We live in the information age, or more accurately referred to as the age of “information overload.” Anyone who has a Twitter account knows what I’m talking about. You may feel like you’re drowning in a flood of Facebook statuses, emails and YouTube videos. With information coming at us every which way, how can we process it all? How do we even know it’s true?

Neoclassical economics assumes people act on the basis of perfect information. With all the information that’s out there, this might seem like a good assumption. Dr. Robert Nelson, a professor of environmental policy at the School of Public Policy at the University of Maryland, does not agree with this theory. In his critique of neoclassical economics at Acton University, he said,

Perfect ignorance is a better starting assumption than perfect information.

Rather than perfect information, perhaps we only need “good enough” information. Economist Vernon Smith claims markets converge toward equilibrium by trial and error. Experiments outlined in his book Rationality in Economics show equilibrium can be reached with a limited amount of information. Similarly, Austrian economist Friedrich Hayek argues that prices are sufficient in signaling value and enabling efficient economic decision making.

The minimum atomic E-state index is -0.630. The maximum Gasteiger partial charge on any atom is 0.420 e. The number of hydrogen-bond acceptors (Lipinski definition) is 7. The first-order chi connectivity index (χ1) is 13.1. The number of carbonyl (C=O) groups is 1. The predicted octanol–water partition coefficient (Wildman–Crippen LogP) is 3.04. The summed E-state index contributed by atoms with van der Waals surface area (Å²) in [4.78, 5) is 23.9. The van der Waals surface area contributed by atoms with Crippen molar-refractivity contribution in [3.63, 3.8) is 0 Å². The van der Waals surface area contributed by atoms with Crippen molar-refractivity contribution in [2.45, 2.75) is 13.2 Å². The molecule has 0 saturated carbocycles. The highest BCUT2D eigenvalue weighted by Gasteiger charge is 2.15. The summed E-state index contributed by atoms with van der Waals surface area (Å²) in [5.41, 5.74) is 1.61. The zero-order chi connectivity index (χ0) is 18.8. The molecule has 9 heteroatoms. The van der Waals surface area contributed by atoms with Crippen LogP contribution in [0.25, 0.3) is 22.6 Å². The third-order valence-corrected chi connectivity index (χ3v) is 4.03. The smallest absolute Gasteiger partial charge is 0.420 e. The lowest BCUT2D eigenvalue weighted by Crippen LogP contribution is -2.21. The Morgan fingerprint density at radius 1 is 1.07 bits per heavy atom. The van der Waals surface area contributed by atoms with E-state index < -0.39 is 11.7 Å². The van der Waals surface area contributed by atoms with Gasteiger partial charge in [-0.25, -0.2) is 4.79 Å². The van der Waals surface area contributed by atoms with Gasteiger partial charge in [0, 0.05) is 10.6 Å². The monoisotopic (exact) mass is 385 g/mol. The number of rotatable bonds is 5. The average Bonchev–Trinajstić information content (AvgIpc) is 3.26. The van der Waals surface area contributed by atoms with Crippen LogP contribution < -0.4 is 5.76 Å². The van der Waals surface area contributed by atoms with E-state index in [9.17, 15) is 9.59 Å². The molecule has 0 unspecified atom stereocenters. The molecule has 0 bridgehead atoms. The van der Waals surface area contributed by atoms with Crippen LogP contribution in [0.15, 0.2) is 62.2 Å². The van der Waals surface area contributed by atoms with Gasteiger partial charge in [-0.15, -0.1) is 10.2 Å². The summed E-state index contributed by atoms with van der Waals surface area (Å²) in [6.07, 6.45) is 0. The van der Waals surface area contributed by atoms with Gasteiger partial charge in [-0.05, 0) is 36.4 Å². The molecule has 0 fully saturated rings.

An experiment conducted by Paul Andreassen in the late 1980s tested two groups of MIT business students to see how information affects stock investments. One group could only see changes in prices while the second group was allowed to read The Wall Street Journal, watch CNBC and consult experts on market trends. Unexpectedly, the group with less information earned twice as much as the well informed group. His analysis suggests the high-informed group was distracted by the rumors and insider gossip from the extra information. The excess information encouraged them to engage in much more buying and selling than the low-informed group because they were confident their knowledge allowed them to operate more efficiently in the market. In this case, price signals and the invisible hand of the market proved more efficient than an overload of information.

In a world that seems to have all the technology and science to answer life’s greatest questions, we realize it is still imperfect and demand more. For example, many believe that overwhelming forensic evidence was enough to convict Casey Anthony of the murder of her daughter Caylee, but the verdict proved otherwise. The jury demanded more than just DNA; they wanted the exact time of death and a stronger motive.